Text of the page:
2. You are quite right that the Sun is changing mass. This change is quite small, at least over human time-scales (the Sun will live for billions of years, so only changes by a tiny amount over a few years, or even centuries). I don't believe that we are currently able to measure the mass of the Sun precisely enough to observe the change; however, this may be possible in the future. Certainly the technology developed for gravitational wave detectors could be adapted to precisely map the Sun's gravitational field. I don't think anyone has come up for a mission design for this yet, although we have recently had missions that have mapped the Earth's and the Moon's gravitational fields (GRACE, GOCE and GRAIL; a GRACE II mission is planned, and will hopefully include technology originally designed for LISA).

    Regarding gravitational wave measurement, you've hit a very important point. There shouldn't be any (significant) oscillation. To excite gravitational waves you must have something like a binary (technically where the mass quadrupole is changing) and not something spherically symmetric. The Sun's mass loss is very nearly perfectly spherical, and so there shouldn't be any real gravitational wave emission. 

Lifetime of red dwarfs

Published on 13/11/2012 
Question: 

I want to know how long is the longest lifespan a red dwarf star can ever have? Also, I want to know the approximate percentage of red dwarf stars that can live for trillions of years.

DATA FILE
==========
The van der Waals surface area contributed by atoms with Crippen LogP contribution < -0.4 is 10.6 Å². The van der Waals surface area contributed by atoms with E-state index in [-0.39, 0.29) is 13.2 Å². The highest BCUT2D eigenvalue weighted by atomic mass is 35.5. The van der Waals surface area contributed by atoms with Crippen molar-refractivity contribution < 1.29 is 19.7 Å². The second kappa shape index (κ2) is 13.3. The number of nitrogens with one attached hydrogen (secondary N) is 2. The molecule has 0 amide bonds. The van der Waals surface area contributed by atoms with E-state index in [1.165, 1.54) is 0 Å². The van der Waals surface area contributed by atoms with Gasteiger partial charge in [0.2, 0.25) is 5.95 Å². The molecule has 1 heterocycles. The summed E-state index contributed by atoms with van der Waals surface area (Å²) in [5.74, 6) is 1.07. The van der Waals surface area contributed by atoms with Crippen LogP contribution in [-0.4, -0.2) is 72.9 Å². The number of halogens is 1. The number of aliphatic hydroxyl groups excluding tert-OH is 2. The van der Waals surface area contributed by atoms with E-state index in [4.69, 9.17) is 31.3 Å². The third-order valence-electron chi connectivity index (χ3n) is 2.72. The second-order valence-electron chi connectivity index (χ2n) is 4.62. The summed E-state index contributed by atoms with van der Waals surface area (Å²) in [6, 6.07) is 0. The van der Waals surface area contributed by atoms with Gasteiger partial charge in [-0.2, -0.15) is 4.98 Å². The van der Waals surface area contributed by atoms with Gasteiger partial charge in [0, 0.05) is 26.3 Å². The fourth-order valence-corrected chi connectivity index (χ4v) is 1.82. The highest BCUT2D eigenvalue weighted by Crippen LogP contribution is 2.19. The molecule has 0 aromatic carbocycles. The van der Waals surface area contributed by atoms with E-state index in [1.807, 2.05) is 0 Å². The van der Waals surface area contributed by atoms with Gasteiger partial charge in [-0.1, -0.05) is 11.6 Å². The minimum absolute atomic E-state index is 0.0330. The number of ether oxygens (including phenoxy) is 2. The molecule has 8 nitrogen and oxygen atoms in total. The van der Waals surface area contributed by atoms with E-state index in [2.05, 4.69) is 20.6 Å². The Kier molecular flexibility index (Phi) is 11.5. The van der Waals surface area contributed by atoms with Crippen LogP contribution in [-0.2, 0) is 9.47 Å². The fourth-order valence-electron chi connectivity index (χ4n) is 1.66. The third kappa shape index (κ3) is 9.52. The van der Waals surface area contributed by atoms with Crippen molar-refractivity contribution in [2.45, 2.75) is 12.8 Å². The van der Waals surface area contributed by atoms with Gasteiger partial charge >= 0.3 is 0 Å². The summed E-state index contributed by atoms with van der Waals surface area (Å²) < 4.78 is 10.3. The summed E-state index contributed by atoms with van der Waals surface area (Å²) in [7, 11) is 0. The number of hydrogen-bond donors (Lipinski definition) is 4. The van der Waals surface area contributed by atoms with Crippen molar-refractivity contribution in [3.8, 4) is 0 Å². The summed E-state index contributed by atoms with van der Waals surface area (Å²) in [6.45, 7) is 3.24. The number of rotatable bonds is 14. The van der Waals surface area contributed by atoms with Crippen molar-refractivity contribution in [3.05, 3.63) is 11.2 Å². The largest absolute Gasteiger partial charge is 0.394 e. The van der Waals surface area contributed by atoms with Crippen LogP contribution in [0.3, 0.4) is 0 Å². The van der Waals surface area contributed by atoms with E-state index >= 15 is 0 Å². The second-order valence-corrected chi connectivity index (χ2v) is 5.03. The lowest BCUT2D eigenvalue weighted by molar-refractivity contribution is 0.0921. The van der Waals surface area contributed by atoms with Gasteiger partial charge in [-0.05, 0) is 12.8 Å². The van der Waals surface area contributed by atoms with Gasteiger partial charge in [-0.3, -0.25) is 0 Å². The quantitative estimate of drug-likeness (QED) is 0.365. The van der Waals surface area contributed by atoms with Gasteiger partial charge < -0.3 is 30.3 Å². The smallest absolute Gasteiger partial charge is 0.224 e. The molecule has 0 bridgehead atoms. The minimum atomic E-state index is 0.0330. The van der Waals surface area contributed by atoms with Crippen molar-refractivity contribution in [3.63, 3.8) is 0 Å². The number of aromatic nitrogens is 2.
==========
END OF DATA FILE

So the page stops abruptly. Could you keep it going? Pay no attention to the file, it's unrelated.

Models of stellar evolution suggest that the lowest mass red dwarfs (about 8% the mass of the Sun, these are the smallest objects that can fuse hydrogen) can last for something like 10 trillion years.  Red dwarfs are usually defined to be stars with less than about half the mass of the Sun.  At about a quarter the mass of the Sun a star becomes completely convective, so the gas in the star circulates all the way from the core to the outer envelope, whereas stars like our Sun only have a region near the surface that is convective.  Being completely convective means that the star can access, and burn, all of its hydrogen reserves whereas stars like our Sun will still have significant amounts of hydrogen when they leave the main sequence and die.  This, combined with the decrease in the speed at which a star fuses hydrogen as it decreases in mass, means there is thought to be a jump in lifetime at about 25-30% the mass of the Sun to over a trillion years.  More than half of all red dwarfs probably fall into this mass range and so will likely live for over a trillion years.  Incidentally these completely convective stars will also never become red giants, but will simply gradually run out of nuclear fuel and transition directly into white dwarfs.

Bear in mind however that there is considerable uncertainty in these estimates since the present age of the Universe is about 13.5 billion years, which means there has simply not yet been time for any star with a mass less than about 80% that of the Sun to complete its evolution.  As such we cannot observe any red dwarfs in these advanced stages of their lives to check whether our models are correct.